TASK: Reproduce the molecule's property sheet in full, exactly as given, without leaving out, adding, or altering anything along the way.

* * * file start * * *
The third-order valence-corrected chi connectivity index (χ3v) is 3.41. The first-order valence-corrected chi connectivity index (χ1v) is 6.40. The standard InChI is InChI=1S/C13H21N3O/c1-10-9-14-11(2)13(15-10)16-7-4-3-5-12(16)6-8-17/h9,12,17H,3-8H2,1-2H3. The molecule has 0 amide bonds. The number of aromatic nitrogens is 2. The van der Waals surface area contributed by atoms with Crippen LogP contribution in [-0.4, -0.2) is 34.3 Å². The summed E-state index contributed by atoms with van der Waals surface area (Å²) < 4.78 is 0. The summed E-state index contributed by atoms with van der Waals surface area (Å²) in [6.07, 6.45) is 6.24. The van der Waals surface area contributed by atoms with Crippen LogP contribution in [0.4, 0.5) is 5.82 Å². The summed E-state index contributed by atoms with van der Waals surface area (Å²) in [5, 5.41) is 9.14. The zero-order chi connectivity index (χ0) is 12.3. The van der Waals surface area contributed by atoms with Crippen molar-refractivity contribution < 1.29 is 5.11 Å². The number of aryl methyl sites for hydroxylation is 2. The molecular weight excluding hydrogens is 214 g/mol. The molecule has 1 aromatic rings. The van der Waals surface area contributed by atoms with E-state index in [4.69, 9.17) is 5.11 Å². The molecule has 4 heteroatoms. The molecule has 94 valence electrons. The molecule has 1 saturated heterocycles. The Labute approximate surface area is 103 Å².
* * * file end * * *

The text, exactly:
The third-order valence-corrected chi connectivity index (χ3v) is 3.41. The first-order valence-corrected chi connectivity index (χ1v) is 6.40. The standard InChI is InChI=1S/C13H21N3O/c1-10-9-14-11(2)13(15-10)16-7-4-3-5-12(16)6-8-17/h9,12,17H,3-8H2,1-2H3. The molecule has 0 amide bonds. The number of aromatic nitrogens is 2. The van der Waals surface area contributed by atoms with Crippen LogP contribution in [-0.4, -0.2) is 34.3 Å². The summed E-state index contributed by atoms with van der Waals surface area (Å²) < 4.78 is 0. The summed E-state index contributed by atoms with van der Waals surface area (Å²) in [6.07, 6.45) is 6.24. The van der Waals surface area contributed by atoms with Crippen LogP contribution in [0.4, 0.5) is 5.82 Å². The summed E-state index contributed by atoms with van der Waals surface area (Å²) in [5, 5.41) is 9.14. The zero-order chi connectivity index (χ0) is 12.3. The van der Waals surface area contributed by atoms with Crippen molar-refractivity contribution < 1.29 is 5.11 Å². The number of aryl methyl sites for hydroxylation is 2. The molecular weight excluding hydrogens is 214 g/mol. The molecule has 1 aromatic rings. The van der Waals surface area contributed by atoms with E-state index in [4.69, 9.17) is 5.11 Å². The molecule has 4 heteroatoms. The molecule has 94 valence electrons. The molecule has 1 saturated heterocycles. The Labute approximate surface area is 103 Å².